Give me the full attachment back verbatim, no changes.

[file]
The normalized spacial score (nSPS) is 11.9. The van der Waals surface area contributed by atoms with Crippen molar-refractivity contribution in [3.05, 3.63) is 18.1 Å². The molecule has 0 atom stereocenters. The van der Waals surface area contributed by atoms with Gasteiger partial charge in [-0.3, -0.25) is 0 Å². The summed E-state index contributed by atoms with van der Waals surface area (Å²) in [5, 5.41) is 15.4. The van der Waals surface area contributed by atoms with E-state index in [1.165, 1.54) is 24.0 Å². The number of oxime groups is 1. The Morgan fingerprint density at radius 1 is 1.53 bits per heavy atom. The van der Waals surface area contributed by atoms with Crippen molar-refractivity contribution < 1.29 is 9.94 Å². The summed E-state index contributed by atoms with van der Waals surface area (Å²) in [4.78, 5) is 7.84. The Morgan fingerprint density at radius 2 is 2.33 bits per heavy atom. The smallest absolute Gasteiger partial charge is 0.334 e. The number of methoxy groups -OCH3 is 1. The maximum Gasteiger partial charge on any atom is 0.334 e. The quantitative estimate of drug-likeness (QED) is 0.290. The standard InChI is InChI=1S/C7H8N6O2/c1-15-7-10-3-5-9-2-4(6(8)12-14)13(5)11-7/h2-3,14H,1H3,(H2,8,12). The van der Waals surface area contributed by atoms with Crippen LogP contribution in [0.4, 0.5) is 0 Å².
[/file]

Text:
The normalized spacial score (nSPS) is 11.9. The van der Waals surface area contributed by atoms with Crippen molar-refractivity contribution in [3.05, 3.63) is 18.1 Å². The molecule has 0 atom stereocenters. The van der Waals surface area contributed by atoms with Gasteiger partial charge in [-0.3, -0.25) is 0 Å². The summed E-state index contributed by atoms with van der Waals surface area (Å²) in [5, 5.41) is 15.4. The van der Waals surface area contributed by atoms with E-state index in [1.165, 1.54) is 24.0 Å². The number of oxime groups is 1. The Morgan fingerprint density at radius 1 is 1.53 bits per heavy atom. The van der Waals surface area contributed by atoms with Crippen molar-refractivity contribution < 1.29 is 9.94 Å². The summed E-state index contributed by atoms with van der Waals surface area (Å²) in [4.78, 5) is 7.84. The Morgan fingerprint density at radius 2 is 2.33 bits per heavy atom. The smallest absolute Gasteiger partial charge is 0.334 e. The number of methoxy groups -OCH3 is 1. The maximum Gasteiger partial charge on any atom is 0.334 e. The quantitative estimate of drug-likeness (QED) is 0.290. The standard InChI is InChI=1S/C7H8N6O2/c1-15-7-10-3-5-9-2-4(6(8)12-14)13(5)11-7/h2-3,14H,1H3,(H2,8,12). The van der Waals surface area contributed by atoms with Crippen LogP contribution in [0.4, 0.5) is 0 Å².